Business

Sunday 15 December 2019

Ireland to get its own 'Orient Express' as super luxury train set to roll in 2016

OLD SCHOOL LUXURY: The Belmond Grand Hibernian is modelled on such classic routes as that of the Orient Express
OLD SCHOOL LUXURY: The Belmond Grand Hibernian is modelled on such classic routes as that of the Orient Express

Paul O'Donoghue

A LUXURY sleeper train set to roll into Ireland in the summer of 2016 could be the first of many, according to one of the managing directors of its operating company.

The Belmond Grand Hibernian will be the first overnight luxury rail experience of its kind in Ireland and will be operated by Belmond - the same company that owned and ran the famous Orient Express train. The firm recently bought 10 carriages from Irish Rail that will be converted into 20 ensuite cabins for as many as 40 guests

Prices will start at around €3,200 for a two-night trip, going up to €5,900 for a four- night journey. While the route has not been finalised, the train will run along the coast and through several cities north and south of the border.

And Belmond's managing director of trains and cruises Gary Franklin, who came up with the idea of the train, says that it could be the first of several Belmond ventures in Ireland.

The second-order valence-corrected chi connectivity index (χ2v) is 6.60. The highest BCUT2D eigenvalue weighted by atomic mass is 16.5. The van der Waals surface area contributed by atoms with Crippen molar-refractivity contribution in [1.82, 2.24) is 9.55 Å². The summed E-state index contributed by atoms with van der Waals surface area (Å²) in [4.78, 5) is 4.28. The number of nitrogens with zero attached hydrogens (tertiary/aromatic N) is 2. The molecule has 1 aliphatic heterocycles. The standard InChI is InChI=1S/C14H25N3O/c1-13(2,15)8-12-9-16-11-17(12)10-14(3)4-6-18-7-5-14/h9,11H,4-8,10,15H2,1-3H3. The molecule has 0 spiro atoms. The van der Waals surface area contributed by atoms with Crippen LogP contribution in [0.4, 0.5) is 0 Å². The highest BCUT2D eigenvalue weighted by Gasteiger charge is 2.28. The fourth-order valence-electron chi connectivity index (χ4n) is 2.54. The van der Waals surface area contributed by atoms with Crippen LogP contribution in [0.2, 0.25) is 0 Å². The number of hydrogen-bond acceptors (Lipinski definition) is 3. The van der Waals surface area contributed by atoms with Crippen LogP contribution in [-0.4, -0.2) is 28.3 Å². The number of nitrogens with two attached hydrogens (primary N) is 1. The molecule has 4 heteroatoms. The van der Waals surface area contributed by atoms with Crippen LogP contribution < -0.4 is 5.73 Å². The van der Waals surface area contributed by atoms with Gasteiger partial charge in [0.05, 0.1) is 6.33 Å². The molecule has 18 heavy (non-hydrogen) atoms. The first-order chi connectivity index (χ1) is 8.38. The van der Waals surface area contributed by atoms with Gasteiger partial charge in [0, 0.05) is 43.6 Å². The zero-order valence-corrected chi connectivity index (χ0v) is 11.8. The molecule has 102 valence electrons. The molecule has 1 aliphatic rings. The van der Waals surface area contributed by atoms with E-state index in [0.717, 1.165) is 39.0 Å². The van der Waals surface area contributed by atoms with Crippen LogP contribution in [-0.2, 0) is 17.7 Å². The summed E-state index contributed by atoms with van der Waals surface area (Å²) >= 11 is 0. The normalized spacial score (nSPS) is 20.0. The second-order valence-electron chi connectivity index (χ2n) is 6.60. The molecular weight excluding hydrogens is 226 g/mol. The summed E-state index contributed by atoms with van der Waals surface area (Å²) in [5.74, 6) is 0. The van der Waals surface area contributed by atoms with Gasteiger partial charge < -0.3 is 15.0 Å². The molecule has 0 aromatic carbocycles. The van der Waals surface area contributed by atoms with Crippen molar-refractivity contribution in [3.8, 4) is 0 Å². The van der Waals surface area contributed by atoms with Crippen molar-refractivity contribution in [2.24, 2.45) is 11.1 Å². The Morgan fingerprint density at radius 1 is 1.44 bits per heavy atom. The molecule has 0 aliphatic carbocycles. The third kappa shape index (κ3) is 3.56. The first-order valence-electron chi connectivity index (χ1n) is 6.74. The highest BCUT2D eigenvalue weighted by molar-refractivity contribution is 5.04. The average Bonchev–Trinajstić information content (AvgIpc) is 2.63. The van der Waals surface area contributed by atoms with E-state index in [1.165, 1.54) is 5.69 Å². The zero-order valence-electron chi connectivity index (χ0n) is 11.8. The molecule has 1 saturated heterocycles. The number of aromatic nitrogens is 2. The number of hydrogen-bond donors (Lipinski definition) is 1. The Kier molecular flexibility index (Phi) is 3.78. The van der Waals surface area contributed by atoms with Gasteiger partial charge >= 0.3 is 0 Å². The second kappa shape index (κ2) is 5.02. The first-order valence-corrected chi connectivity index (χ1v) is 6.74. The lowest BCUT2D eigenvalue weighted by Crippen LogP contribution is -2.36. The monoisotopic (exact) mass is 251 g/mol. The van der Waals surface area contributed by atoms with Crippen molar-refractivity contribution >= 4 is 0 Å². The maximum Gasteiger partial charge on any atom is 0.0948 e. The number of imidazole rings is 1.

"We have often found that where we take one of our trains, other opportunities tend to develop. I do think that other opportunities could develop in Ireland.

"If it got to a point where we were selling out the train every week, we would definitely move very quickly," he said.

He also said he would hope to see it emulate the success of the company's Scottish trains which get roughly 1,500 customers a year, adding that this number would be the eventual aim for the Irish train.

The experience is intended to function as a type of 'land cruise', with the train stopping at several destinations around the country and allowing guests to either take part in organised activities or go explore by themselves.

The train's haulage services and Dublin depot will be provided by Irish Rail. The train is projected to run from March or April to October and will employ 50 staff.

A Belmond spokeswoman said it would have about 50 departures a season, but added: "As the train won't begin operations until halfway through 2016, we won't operate a full season that year."

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